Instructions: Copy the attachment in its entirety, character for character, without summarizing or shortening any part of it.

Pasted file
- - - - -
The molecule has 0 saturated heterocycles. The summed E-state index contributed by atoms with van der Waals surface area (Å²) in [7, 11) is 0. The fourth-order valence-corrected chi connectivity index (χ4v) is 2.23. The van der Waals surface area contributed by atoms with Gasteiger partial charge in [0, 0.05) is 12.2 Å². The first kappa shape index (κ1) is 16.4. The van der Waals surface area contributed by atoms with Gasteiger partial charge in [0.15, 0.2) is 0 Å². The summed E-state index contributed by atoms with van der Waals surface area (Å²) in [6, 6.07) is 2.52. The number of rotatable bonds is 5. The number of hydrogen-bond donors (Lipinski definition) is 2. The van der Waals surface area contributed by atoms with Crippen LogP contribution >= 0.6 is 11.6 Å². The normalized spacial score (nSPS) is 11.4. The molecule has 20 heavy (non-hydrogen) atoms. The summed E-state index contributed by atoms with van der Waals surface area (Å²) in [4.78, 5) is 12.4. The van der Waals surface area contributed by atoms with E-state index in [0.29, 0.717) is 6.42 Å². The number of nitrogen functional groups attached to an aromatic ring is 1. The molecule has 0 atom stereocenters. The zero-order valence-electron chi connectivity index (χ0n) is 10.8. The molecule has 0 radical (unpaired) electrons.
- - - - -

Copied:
The molecule has 0 saturated heterocycles. The summed E-state index contributed by atoms with van der Waals surface area (Å²) in [7, 11) is 0. The fourth-order valence-corrected chi connectivity index (χ4v) is 2.23. The van der Waals surface area contributed by atoms with Gasteiger partial charge in [0, 0.05) is 12.2 Å². The first kappa shape index (κ1) is 16.4. The van der Waals surface area contributed by atoms with Gasteiger partial charge in [0.15, 0.2) is 0 Å². The summed E-state index contributed by atoms with van der Waals surface area (Å²) in [6, 6.07) is 2.52. The number of rotatable bonds is 5. The number of hydrogen-bond donors (Lipinski definition) is 2. The van der Waals surface area contributed by atoms with Crippen LogP contribution >= 0.6 is 11.6 Å². The normalized spacial score (nSPS) is 11.4. The molecule has 20 heavy (non-hydrogen) atoms. The summed E-state index contributed by atoms with van der Waals surface area (Å²) in [4.78, 5) is 12.4. The van der Waals surface area contributed by atoms with E-state index in [0.29, 0.717) is 6.42 Å². The number of nitrogen functional groups attached to an aromatic ring is 1. The molecule has 0 atom stereocenters. The zero-order valence-electron chi connectivity index (χ0n) is 10.8. The molecule has 0 radical (unpaired) electrons.